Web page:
Eugene Cho

relationships, technology, facebook, and fighting poverty

I’ll be posting a more thorough update on our Global Poverty initiative and organization in the next couple days.  I was supposed to be in Haiti this week to visit some orphanages and to learn more abou the global food crisis but had to make some changes due to the increment weather in that area.  Today, I’d like to share about two things that make our goal of creating a grassroots movement to fight extreme global poverty possible:  Human Relationships and Technology.

By sharing a simple vision of compassion and justice, we hope to compel and invite people to join our cause so that 100% of donations to our “Giving Fund” can go towards small NGOs and CBOs [community based organizations] around the world that are already doing some amazing work in the fight against global poverty.  We also envision using some of the funds to help start new initiatives and projects that in turn, can fund and impact more projects to build sustainable enterprises to empower people to lift themselves out of poverty.  You may be shocked what can be done with so little in certain places around the world.  When people scoff at what one person can do, consider this staggering statistic: 3 billion people in the world live on less than $2/day.  The truth is you and I can make a difference and we cannot and must not allow “generosity” to be reserved only for the rock stars, Hollywood A-list, or millionaires.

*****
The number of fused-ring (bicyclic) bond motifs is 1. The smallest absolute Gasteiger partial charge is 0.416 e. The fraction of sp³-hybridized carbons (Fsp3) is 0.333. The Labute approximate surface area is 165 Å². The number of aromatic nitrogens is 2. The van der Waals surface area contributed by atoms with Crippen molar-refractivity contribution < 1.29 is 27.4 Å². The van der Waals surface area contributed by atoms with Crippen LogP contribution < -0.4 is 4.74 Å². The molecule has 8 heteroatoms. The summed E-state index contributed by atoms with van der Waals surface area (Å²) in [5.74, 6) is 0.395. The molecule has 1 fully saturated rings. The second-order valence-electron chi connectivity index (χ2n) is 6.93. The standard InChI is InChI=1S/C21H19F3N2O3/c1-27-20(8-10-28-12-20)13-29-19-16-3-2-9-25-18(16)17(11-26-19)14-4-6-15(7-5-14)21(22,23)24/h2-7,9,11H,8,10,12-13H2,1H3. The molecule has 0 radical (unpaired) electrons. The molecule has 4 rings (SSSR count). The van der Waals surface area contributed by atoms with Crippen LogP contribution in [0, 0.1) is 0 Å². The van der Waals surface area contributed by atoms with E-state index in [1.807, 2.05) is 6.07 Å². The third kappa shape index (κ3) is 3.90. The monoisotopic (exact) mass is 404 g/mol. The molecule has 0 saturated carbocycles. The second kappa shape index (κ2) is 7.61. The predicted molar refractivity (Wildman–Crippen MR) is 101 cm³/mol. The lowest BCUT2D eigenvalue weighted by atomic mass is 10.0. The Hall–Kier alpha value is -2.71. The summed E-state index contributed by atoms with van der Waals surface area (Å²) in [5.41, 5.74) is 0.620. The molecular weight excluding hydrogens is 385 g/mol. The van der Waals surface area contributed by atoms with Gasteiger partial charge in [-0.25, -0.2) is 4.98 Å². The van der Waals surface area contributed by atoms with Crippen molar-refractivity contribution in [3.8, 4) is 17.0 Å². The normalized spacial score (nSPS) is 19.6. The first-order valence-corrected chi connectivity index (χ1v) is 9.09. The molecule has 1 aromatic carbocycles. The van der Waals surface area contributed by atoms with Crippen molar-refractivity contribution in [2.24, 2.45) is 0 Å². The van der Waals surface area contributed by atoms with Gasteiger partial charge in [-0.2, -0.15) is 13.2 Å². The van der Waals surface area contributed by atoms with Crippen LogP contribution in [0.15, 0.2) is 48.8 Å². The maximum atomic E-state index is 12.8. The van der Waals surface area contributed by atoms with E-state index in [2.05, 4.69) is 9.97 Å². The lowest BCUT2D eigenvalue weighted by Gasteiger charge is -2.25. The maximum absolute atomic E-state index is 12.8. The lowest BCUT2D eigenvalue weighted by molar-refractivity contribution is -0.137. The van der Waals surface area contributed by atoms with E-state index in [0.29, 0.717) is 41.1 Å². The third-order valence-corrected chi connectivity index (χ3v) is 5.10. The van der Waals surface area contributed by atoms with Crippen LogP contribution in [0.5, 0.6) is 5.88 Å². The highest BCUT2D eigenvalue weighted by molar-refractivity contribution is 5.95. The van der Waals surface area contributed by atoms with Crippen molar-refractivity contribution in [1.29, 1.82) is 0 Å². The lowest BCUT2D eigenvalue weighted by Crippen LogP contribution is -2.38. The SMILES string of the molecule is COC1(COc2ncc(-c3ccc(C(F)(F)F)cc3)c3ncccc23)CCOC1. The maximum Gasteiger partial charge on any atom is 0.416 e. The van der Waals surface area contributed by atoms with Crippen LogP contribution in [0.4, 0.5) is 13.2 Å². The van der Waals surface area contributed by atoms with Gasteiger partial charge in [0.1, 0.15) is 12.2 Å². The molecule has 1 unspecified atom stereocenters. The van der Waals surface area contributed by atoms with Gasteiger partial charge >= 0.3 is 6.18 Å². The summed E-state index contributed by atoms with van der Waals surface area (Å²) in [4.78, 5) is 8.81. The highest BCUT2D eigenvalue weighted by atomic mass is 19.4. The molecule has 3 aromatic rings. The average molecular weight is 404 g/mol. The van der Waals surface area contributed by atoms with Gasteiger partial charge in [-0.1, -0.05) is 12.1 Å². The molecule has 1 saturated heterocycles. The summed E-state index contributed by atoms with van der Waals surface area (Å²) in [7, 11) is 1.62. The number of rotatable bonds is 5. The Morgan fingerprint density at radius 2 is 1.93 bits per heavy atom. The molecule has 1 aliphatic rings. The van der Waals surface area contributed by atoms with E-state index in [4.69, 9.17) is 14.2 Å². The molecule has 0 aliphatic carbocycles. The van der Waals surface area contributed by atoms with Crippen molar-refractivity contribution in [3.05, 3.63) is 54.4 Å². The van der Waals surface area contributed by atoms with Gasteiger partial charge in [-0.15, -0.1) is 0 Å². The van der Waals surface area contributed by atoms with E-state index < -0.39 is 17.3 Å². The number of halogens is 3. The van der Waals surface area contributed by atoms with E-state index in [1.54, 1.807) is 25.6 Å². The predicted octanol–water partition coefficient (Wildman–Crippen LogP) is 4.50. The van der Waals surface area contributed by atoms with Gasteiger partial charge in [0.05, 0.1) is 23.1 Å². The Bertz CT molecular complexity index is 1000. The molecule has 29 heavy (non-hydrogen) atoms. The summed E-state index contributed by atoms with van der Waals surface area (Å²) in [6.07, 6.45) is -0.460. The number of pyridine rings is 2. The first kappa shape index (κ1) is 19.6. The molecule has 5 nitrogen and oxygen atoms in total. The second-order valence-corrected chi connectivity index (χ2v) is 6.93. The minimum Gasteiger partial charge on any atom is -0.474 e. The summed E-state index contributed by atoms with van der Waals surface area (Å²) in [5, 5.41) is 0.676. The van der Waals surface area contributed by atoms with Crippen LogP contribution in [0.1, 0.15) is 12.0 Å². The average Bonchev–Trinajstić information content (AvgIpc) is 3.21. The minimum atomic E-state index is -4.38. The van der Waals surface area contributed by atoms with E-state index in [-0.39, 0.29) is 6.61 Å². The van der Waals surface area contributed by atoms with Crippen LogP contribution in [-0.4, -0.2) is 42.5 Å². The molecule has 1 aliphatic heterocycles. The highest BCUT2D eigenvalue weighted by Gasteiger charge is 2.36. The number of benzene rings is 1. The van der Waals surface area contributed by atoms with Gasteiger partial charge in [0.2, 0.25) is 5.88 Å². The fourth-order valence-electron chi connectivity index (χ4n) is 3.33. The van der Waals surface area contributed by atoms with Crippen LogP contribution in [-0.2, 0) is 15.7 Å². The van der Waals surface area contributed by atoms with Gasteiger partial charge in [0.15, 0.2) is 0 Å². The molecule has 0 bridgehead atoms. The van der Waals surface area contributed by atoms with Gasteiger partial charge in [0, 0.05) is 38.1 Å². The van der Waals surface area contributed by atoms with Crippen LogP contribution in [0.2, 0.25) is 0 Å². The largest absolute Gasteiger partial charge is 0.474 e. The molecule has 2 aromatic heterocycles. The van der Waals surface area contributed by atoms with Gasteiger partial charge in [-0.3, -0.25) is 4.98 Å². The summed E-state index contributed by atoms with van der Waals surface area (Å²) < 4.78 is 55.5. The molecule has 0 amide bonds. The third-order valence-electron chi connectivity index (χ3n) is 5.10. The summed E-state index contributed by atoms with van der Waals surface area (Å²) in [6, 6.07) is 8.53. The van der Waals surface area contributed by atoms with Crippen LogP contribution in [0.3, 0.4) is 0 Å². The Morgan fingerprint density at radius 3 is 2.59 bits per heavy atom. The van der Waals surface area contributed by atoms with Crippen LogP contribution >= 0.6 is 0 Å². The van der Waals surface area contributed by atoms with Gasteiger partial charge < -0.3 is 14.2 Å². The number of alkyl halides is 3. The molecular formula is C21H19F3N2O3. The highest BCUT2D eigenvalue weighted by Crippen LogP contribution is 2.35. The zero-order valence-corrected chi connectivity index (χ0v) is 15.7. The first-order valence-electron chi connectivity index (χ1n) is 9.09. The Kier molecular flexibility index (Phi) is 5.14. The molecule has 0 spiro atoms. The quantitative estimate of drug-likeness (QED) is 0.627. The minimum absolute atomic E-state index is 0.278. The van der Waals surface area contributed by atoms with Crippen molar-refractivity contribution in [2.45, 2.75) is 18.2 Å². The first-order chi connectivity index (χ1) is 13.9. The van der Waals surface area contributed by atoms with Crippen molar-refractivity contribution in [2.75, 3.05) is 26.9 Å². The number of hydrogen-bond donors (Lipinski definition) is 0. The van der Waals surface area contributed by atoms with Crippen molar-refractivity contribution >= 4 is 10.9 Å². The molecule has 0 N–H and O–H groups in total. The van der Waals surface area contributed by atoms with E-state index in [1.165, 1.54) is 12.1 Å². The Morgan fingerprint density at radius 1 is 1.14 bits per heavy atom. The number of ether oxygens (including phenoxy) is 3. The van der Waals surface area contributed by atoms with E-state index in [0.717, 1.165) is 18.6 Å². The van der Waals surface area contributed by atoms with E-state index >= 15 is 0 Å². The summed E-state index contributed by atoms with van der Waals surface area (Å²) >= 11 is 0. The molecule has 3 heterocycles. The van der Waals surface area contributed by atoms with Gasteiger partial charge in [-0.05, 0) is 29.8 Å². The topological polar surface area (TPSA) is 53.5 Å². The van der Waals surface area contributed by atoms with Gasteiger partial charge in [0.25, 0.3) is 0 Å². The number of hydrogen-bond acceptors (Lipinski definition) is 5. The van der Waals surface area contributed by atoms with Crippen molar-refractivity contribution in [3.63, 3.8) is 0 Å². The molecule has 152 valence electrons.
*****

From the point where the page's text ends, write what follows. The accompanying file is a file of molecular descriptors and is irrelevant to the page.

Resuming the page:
We’re banking our vision on the most significant and powerful resource:  You.  Me.  People.  And our relationships.  Both as an “experiment” and in hopes of spreading the word of our vision to start this grassroots movement, we started a Facebook group several months ago asking people to join to help us fight global poverty.  After only 111 days [Sept. 2], we reached our initial goal of gathering 100,000 people and it continues to grow [104,514 as of Sept. 9].  By the end of the year, we are estimating that abougt 250,000 will join the group.  When we’re close to launching our group, we’ll release the beta website, ask folks to consider giving, have people suggest people and orgs that are doing great work, ask them to invite their networks and relationships – all while distributing these funds to sustainable people, projects, and organizations around the world and sharing these stories through every imaginable medium possible.

After checking in with the IRS, we’re speculating that our official 501(c)(3) will be issued to us soon – within the next 30-45 days.   For now, I want to ask you to consider helping us in THREE simple ways:

1.  Join our Facebook group if you haven’t done so.  Invite your friends [think strategically and globally] who might be interested in issues of poverty and justice.  Another simple way to help is to POST the group on your “Posted Items” on your Facebook profile.